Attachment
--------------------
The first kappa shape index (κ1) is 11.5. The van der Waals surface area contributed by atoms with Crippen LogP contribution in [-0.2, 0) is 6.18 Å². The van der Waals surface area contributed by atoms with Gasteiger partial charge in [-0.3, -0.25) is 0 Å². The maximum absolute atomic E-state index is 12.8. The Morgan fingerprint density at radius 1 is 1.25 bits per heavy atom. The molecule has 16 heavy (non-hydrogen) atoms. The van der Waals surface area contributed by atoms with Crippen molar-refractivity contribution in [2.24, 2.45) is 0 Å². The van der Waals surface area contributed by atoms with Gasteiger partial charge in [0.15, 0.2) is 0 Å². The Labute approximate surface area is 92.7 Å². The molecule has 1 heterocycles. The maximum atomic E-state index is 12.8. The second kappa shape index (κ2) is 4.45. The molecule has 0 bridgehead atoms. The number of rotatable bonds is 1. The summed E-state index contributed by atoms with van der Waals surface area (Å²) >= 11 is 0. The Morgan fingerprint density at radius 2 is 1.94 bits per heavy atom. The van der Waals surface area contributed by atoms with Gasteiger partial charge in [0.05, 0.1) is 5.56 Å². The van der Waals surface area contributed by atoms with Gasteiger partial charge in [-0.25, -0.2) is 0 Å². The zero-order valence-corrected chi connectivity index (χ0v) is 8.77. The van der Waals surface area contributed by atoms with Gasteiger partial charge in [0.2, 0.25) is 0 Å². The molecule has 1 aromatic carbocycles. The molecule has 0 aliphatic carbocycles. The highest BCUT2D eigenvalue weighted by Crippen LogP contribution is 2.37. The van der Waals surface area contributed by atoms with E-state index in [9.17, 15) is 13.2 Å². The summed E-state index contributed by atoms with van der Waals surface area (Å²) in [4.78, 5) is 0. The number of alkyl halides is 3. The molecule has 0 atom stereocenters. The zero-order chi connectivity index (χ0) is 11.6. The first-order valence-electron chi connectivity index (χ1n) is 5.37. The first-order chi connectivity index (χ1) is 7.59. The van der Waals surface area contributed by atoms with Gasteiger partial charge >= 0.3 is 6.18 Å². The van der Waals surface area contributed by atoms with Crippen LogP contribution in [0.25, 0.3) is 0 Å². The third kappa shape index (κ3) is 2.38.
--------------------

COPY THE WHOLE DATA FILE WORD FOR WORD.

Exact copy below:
The first kappa shape index (κ1) is 11.5. The van der Waals surface area contributed by atoms with Crippen LogP contribution in [-0.2, 0) is 6.18 Å². The van der Waals surface area contributed by atoms with Gasteiger partial charge in [-0.3, -0.25) is 0 Å². The maximum absolute atomic E-state index is 12.8. The Morgan fingerprint density at radius 1 is 1.25 bits per heavy atom. The molecule has 16 heavy (non-hydrogen) atoms. The van der Waals surface area contributed by atoms with Crippen molar-refractivity contribution in [2.24, 2.45) is 0 Å². The van der Waals surface area contributed by atoms with Gasteiger partial charge in [0.15, 0.2) is 0 Å². The Labute approximate surface area is 92.7 Å². The molecule has 1 heterocycles. The maximum atomic E-state index is 12.8. The second kappa shape index (κ2) is 4.45. The molecule has 0 bridgehead atoms. The number of rotatable bonds is 1. The summed E-state index contributed by atoms with van der Waals surface area (Å²) >= 11 is 0. The Morgan fingerprint density at radius 2 is 1.94 bits per heavy atom. The van der Waals surface area contributed by atoms with Gasteiger partial charge in [0.05, 0.1) is 5.56 Å². The van der Waals surface area contributed by atoms with Gasteiger partial charge in [-0.25, -0.2) is 0 Å². The zero-order valence-corrected chi connectivity index (χ0v) is 8.77. The van der Waals surface area contributed by atoms with Gasteiger partial charge in [0.2, 0.25) is 0 Å². The molecule has 1 aromatic carbocycles. The molecule has 0 aliphatic carbocycles. The highest BCUT2D eigenvalue weighted by Crippen LogP contribution is 2.37. The van der Waals surface area contributed by atoms with E-state index in [9.17, 15) is 13.2 Å². The summed E-state index contributed by atoms with van der Waals surface area (Å²) in [4.78, 5) is 0. The number of alkyl halides is 3. The molecule has 0 atom stereocenters. The zero-order chi connectivity index (χ0) is 11.6. The first-order valence-electron chi connectivity index (χ1n) is 5.37. The first-order chi connectivity index (χ1) is 7.59. The van der Waals surface area contributed by atoms with Gasteiger partial charge >= 0.3 is 6.18 Å². The van der Waals surface area contributed by atoms with Crippen LogP contribution in [0.25, 0.3) is 0 Å². The third kappa shape index (κ3) is 2.38.